Fruugo Opens Public Beta, Hits Problems

    fruugoFruugo, the hyped major Finnish e-commerce startup, opened up a public Beta yesterday morning in Finland, Sweden and the Netherlands (release notes). 

    Fruugo’s launch has been eagerly anticipated since the first rumors last year (our previous coverage). In Finnish and Nordic scale the firm is a huge endevor backed with millions of euros in finance. 

    Fruugo closed screenshotAll did not go very well, though. Quite soon after opening the service many who tried the service noticed severe problems, and eventually the site was brought down with a note “under maintenance” (screenshot). It seemed the site went online and offline multiple times during the first day. Janne Waltonen, Fruugo’s VP Marketing and Communication, commented on Twitter that they were in fact expecting problems and did not want to make a big fuss of the launch exactly because of that.

    Fruugo aims to change the European e-commerce market by building a trusted marketplace where buyers and sellers can operate in their own language and currency regardless of each others’ home country. The e-commerce market in Europe presently is scattered for the most part due to many different tax regimes, customs, and legislation. On their own, smaller vendors are not able to serve other countries effectively.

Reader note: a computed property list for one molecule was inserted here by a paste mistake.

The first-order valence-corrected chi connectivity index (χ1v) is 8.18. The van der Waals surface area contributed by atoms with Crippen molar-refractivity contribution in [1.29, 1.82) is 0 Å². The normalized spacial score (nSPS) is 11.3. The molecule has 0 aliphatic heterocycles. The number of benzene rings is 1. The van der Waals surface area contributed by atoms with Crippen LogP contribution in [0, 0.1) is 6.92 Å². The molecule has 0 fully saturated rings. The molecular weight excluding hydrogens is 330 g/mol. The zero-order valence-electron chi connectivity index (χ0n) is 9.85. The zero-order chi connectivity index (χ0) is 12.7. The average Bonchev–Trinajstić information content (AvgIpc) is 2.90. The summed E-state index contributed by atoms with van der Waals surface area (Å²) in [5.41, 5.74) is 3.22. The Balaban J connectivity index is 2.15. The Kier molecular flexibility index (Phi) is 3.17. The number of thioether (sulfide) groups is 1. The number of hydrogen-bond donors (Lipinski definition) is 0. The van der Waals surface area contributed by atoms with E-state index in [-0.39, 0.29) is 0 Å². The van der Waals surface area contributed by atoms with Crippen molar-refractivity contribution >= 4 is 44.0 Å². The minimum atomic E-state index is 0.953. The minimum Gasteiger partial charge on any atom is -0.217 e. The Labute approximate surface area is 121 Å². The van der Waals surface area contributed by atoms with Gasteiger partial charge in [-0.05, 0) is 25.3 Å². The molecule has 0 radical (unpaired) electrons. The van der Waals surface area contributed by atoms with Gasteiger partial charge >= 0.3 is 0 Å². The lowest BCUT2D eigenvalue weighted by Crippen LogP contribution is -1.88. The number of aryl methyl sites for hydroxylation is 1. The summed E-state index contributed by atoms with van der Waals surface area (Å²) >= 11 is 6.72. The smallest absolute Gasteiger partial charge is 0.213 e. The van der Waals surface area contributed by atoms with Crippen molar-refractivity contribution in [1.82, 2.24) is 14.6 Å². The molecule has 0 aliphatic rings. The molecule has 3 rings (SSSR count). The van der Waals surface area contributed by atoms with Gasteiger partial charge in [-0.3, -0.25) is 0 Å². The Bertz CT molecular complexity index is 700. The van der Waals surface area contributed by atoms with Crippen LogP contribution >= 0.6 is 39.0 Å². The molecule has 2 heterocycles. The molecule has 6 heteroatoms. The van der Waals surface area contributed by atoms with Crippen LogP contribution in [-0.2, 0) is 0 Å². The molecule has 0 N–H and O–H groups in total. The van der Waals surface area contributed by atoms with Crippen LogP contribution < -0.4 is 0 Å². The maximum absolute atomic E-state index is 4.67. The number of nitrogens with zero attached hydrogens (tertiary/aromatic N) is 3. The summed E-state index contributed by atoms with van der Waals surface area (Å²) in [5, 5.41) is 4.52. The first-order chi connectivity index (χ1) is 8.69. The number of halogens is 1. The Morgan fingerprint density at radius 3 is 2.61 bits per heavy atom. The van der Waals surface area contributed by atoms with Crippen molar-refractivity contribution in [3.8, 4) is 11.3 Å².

The Beta service has been critized for small selection of products and many missing (hyped) features – especially the anticipated social shopping features are still quite slim. Fruugo has stated that they want to make the marketplace alive and truly social. Due to the small selection and inexistent competition the prices have also been relatively high, causing additional criticism. Nevertheless, to celebrate the launch, Fruugo is offering free delivery until 24th May. The firm is constantly integrating new vendors, and new countries should follow in the coming months.

    Despite the problems, I am looking forward to having wider access to foreign merchants through Fruugo. Before Fruugo is really able to integrate a considerable amount of competiting vendors, it will probably be simpler to use some existing price search engines to find out the best deal. But when some not that commonly traded novel items are added, and along with more countries, Fruugo could be very close realizing the vision of enabling risk-free purchases across the borders.